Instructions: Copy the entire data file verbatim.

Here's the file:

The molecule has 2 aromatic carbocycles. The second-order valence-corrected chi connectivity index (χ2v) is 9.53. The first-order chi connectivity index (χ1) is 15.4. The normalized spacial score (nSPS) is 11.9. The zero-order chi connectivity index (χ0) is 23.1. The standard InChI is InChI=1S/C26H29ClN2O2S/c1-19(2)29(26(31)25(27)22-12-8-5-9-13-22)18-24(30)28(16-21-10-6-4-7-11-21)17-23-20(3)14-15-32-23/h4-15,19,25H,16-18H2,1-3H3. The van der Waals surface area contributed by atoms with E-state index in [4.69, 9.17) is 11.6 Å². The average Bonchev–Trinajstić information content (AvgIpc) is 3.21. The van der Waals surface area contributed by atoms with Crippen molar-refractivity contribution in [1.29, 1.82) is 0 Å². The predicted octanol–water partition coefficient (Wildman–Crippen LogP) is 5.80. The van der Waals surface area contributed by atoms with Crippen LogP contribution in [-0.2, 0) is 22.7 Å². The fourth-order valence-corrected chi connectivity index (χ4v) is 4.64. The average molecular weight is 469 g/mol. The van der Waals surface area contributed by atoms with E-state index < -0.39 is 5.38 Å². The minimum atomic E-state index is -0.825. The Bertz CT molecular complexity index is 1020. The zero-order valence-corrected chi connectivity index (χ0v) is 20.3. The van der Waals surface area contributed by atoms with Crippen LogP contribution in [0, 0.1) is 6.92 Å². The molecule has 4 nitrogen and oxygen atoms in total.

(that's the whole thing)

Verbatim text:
The molecule has 2 aromatic carbocycles. The second-order valence-corrected chi connectivity index (χ2v) is 9.53. The first-order chi connectivity index (χ1) is 15.4. The normalized spacial score (nSPS) is 11.9. The zero-order chi connectivity index (χ0) is 23.1. The standard InChI is InChI=1S/C26H29ClN2O2S/c1-19(2)29(26(31)25(27)22-12-8-5-9-13-22)18-24(30)28(16-21-10-6-4-7-11-21)17-23-20(3)14-15-32-23/h4-15,19,25H,16-18H2,1-3H3. The van der Waals surface area contributed by atoms with E-state index in [4.69, 9.17) is 11.6 Å². The average Bonchev–Trinajstić information content (AvgIpc) is 3.21. The van der Waals surface area contributed by atoms with Crippen molar-refractivity contribution in [1.29, 1.82) is 0 Å². The predicted octanol–water partition coefficient (Wildman–Crippen LogP) is 5.80. The van der Waals surface area contributed by atoms with Crippen LogP contribution in [-0.2, 0) is 22.7 Å². The fourth-order valence-corrected chi connectivity index (χ4v) is 4.64. The average molecular weight is 469 g/mol. The van der Waals surface area contributed by atoms with E-state index < -0.39 is 5.38 Å². The minimum atomic E-state index is -0.825. The Bertz CT molecular complexity index is 1020. The zero-order valence-corrected chi connectivity index (χ0v) is 20.3. The van der Waals surface area contributed by atoms with Crippen LogP contribution in [0, 0.1) is 6.92 Å². The molecule has 4 nitrogen and oxygen atoms in total.